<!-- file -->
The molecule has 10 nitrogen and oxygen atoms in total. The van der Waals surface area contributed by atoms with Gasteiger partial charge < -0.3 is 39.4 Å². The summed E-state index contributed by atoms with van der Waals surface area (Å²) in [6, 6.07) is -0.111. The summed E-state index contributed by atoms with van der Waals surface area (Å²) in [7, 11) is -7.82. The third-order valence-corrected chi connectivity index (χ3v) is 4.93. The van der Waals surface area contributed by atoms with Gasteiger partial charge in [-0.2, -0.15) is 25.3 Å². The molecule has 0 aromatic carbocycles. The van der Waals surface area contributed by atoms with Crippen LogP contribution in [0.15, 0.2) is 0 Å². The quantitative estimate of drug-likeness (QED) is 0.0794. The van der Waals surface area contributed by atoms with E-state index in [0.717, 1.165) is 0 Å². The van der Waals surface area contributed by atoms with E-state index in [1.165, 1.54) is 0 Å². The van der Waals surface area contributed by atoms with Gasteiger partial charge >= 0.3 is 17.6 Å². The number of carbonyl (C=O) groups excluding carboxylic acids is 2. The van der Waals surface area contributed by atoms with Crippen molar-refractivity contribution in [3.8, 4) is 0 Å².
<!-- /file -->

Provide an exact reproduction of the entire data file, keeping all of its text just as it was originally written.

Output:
The molecule has 10 nitrogen and oxygen atoms in total. The van der Waals surface area contributed by atoms with Gasteiger partial charge < -0.3 is 39.4 Å². The summed E-state index contributed by atoms with van der Waals surface area (Å²) in [6, 6.07) is -0.111. The summed E-state index contributed by atoms with van der Waals surface area (Å²) in [7, 11) is -7.82. The third-order valence-corrected chi connectivity index (χ3v) is 4.93. The van der Waals surface area contributed by atoms with Gasteiger partial charge in [-0.2, -0.15) is 25.3 Å². The molecule has 0 aromatic carbocycles. The van der Waals surface area contributed by atoms with Crippen LogP contribution in [0.15, 0.2) is 0 Å². The quantitative estimate of drug-likeness (QED) is 0.0794. The van der Waals surface area contributed by atoms with E-state index in [0.717, 1.165) is 0 Å². The van der Waals surface area contributed by atoms with E-state index in [1.165, 1.54) is 0 Å². The van der Waals surface area contributed by atoms with Gasteiger partial charge >= 0.3 is 17.6 Å². The number of carbonyl (C=O) groups excluding carboxylic acids is 2. The van der Waals surface area contributed by atoms with Crippen molar-refractivity contribution in [3.8, 4) is 0 Å².